Winter in the Water Efficient Landscape Gardens
Winter is a wonderful time to visit the water efficient landscape (WEL) demonstration garden at the Fair Oaks Horticulture Center, which is open to the public seven days a week and is wheelchair accessible. Master Gardeners will be in the garden with tips and information during our first 2013 workshop on January 19 from 9am to 12pm, and at the open garden on February 23 from 9am to 12pm.
Much of the garden is resting. Hibernating. Simplified. The deciduous trees and shrubs are leafless, and brightly-blooming, warm season herbaceous perennial blossoms have faded into the earth. Formerly waving bronze sedge and golden grasses are withered and dry, and frost-blackened, slimy annuals are composting into mulch. The mocking birds and scrub jays are harvesting and caching berries and acorns.
The gardens demonstrate many water-wise plants that thrive in our Sacramento winter. Especially lovely now are the the solitary berry clumps on the Chinese pistache, and dried cloaking scarlet oak leaves (the scarlet oak leaves drop only when pushed off by young spring leaves). Fog-freshened evergreen manzanita, ceanothus, coffeeberry, and pigeon point coyote bush shrubs in the native garden are especially healthy and attractive (another reason to plant natives...they shine in the winter!). Other evergreen winter charmers are the mock orange (Pittosporum tobira ‘Wheeler’s Dwarf’), perennial spurges (Euphorbia characias ssp. wulfenii, Euphorbia myrsinites), early blooming rosemary, bush germander (Teucrium fruitcans, a UC Davis All-Star), and native coast silk tassel catkins (Garrya elliptica ‘James Roof’).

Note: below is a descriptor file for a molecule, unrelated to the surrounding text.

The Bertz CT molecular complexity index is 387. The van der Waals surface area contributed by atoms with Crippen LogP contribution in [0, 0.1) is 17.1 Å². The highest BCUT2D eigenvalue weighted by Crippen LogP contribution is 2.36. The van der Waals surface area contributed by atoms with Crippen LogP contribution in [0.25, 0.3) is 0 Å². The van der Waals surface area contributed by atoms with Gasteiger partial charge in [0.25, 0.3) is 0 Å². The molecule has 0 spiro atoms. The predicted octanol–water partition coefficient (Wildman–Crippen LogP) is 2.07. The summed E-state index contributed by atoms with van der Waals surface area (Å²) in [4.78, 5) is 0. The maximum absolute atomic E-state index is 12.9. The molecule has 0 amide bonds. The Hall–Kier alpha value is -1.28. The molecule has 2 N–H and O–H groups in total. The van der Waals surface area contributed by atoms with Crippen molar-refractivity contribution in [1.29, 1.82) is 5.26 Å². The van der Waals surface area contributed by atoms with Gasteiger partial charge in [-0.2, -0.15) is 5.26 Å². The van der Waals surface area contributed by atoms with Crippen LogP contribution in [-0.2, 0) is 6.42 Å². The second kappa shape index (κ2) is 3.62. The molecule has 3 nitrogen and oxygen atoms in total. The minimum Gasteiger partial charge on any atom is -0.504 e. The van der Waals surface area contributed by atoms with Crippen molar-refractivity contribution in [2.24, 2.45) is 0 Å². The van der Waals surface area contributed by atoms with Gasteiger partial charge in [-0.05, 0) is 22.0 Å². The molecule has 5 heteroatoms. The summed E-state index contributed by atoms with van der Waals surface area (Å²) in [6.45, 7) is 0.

The gardens feature natives, commonly available perennials, trees, and shrubs, along with plants from other Mediterranean climates that all do well with less water during our long, hot, dry summer days and tolerate our chilly, damp Sacramento County winters. Most plants are labeled and many are UC Davis Arboretum All Stars.
Garrya elliptica ‘James Root‘
Come out to the WEL this month and check out the spectacular yellow-green pendulous catkins (up to 1 foot long!) adorning our male, evergreen, January-flowering native shrub, Garrya elliptica ‘James Roof’, perched on the back slope near the intersection of the native garden area and the common variety garden. (Female plants have much smaller catkins which mature into a pulpy, purple, grape-like fruit.) This 8-15’ shrub originated below 2000 feet along dry ridges and in mixed evergreen forests along the coasts of Oregon and California. The dense, attractive leaves, (dark green and leathery on top, soft and felted beneath) along with the drying catkins, make this an attractive garden plant year round. It can be trained as a small tree, espaliered, or used as a screen or informal hedge. Preferring well drained soil, it does well in our garden with partial shade and some summer watering. Pruning can be done as needed to shape, remove dead branches and old leaves, and rejuvenate older plants. ‘James Root’ is one of two male clones recommended for California gardens. The other clone, ‘Evie’ has smaller leaves and shorter catkins.
This durable, California native, UC Davis Arboretum All-Star, upright shrub with handsome red bark, glossy leaves and winter blooming delicate pink blossoms does well in our native garden. It accepts a wide variety of soils, handles pruning, can be grown in part shade, requires little summer water, and attracts hummingbirds and beneficial insects. Can grow 6 to 8 feet high by 6 to 8 feet wide.